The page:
The DeKalb Agricultural Association, Inc. evolved from its beginnings as a county co-op in 1912 to a leader in agricultural research through innovative product development. In the early 1900s, DeKalb County farmers became increasingly aware of mounting agricultural problems. After decades of continual farming, farmers found their crop yields were not as prosperous as years before. Crop varieties were limited and Illinois did not have a seed law governing the type and quality of seed that could be distributed in the state. As a result, DeKalb County was becoming an increasingly popular place to dump bad quality seed. Although a number of agricultural education and farmers assistance groups existed in DeKalb County, these groups were limited in the type and amount of agricultural education they could provide farmers. Community leaders and local farmers banned together in late 1911 to discuss the hiring of a full-time County farm advisor.
On January 20, 1912, after considerable fundraising, the DeKalb County Banker's Association, the DeKalb County Newspapermen's Association and the DeKalb County Farmer's Institute, combined to form a farmer cooperative called the DeKalb County Soil Improvement Association (DCSIA). The mission of the DCSIA was to act as a governing organization to solicit funds and organize a committee to hire a county farm advisor who would assist in improving the fertility of the local soil and provide local farmers with advice
William (Bill) Eckhardt offering advice on the Nichol's Farm. Pictured left to right: Clarence, Ruth, Ira, Howard, Charles Nichols and William Eckhardt.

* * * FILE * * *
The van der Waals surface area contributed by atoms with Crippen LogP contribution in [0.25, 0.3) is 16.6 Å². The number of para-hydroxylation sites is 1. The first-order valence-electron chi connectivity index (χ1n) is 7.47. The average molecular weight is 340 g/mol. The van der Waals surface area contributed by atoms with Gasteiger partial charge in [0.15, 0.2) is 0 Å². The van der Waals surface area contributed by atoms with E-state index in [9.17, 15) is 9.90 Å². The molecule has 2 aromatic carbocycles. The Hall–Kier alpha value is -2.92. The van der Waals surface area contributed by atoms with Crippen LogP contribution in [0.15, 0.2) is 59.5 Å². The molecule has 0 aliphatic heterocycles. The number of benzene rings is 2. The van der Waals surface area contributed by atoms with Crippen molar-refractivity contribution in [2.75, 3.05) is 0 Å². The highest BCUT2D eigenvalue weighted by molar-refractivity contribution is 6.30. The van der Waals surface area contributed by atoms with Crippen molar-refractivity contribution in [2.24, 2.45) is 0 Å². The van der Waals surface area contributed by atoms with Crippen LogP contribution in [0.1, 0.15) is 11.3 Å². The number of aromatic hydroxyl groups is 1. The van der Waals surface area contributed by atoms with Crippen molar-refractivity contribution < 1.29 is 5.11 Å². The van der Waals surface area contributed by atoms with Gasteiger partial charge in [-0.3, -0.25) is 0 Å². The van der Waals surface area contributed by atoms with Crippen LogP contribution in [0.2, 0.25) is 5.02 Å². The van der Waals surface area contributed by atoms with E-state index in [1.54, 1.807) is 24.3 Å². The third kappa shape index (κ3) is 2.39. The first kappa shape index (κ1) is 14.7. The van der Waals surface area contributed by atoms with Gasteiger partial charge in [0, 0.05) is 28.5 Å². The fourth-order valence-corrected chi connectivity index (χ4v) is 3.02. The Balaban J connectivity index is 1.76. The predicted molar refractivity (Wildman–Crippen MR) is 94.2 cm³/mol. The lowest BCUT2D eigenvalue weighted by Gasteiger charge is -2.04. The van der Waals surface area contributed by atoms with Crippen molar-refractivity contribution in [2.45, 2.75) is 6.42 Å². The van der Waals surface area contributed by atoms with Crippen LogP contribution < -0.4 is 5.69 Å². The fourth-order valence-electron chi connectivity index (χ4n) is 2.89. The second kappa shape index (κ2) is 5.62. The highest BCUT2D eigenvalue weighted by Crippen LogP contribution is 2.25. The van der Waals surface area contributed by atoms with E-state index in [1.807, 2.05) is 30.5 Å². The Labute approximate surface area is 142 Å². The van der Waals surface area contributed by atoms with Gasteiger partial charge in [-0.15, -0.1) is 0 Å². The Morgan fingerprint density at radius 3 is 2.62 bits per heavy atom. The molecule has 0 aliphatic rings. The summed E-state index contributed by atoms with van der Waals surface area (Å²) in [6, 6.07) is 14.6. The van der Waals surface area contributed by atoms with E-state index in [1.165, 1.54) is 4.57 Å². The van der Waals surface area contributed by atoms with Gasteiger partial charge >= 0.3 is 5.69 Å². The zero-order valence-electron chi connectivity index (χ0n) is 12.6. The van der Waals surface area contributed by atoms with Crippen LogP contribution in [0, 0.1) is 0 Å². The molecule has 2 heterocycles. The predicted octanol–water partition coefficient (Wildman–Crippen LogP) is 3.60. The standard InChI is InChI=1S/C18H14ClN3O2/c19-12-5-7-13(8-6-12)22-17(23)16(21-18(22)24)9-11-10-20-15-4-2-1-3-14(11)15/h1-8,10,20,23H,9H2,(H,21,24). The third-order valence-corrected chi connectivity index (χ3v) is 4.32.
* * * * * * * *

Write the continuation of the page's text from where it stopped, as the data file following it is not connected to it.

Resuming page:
Tom Roberts, Sr. was hired in 1919 as the Assistant Farm Advisor to William Eckhardt. Roberts assisted with daily operations of both the DeKalb County Soil Improvement Association (DCSIA) and the DeKalb County Agricultural Association (DCAA), but his focus was on fundraising for the DCAA. After Eckhardt's resignation in 1920, Tom Roberts became the Farm Advisor for the DCSIA and served as the Secretary / Treasurer and Manager of the DCAA.
In 1918, The DeKalb County Agricultural Association hired Charles Gunn to manage the seed department. He was in charge of purchasing the best possible seed varieties that were suitable for DeKalb County soils. In addition, he was charged with breeding improved seed corn varieties. He was responsible for developing Gunn's Western Plowman, an open—pollinated, fast maturing corn variety that took well to the DeKalb County environment. Charlie continued to work in corn—breeding throughout his career with the DeKalb County Agricultural Association. By the end of his career, he was considered a leader in breeding corn varieties.
Secretary of Agriculture Henry Wallace spoke at a Farm Bureau meeting c. 1923. After the meeting Charlie Gun and Tom Roberts Sr. met with Secretary Wallace about new developments in hybrid corn. Wallace believed that four-way cross hybrid seed was more economical to the farmer, producing a greater yield than open-pollinated corn and greater disease resistance. DeKalb Agricultural Association's first corn breeding plot was started and experimentation began. Charles Gunn planted 45 varieties for inbreeding and observation. The first DEKALB hybrid was ready ten years later in 1935.
Corn inbreeding work begins. Charlie Gunn recording test results in a corn field. Keeping detailed records is an important part of research.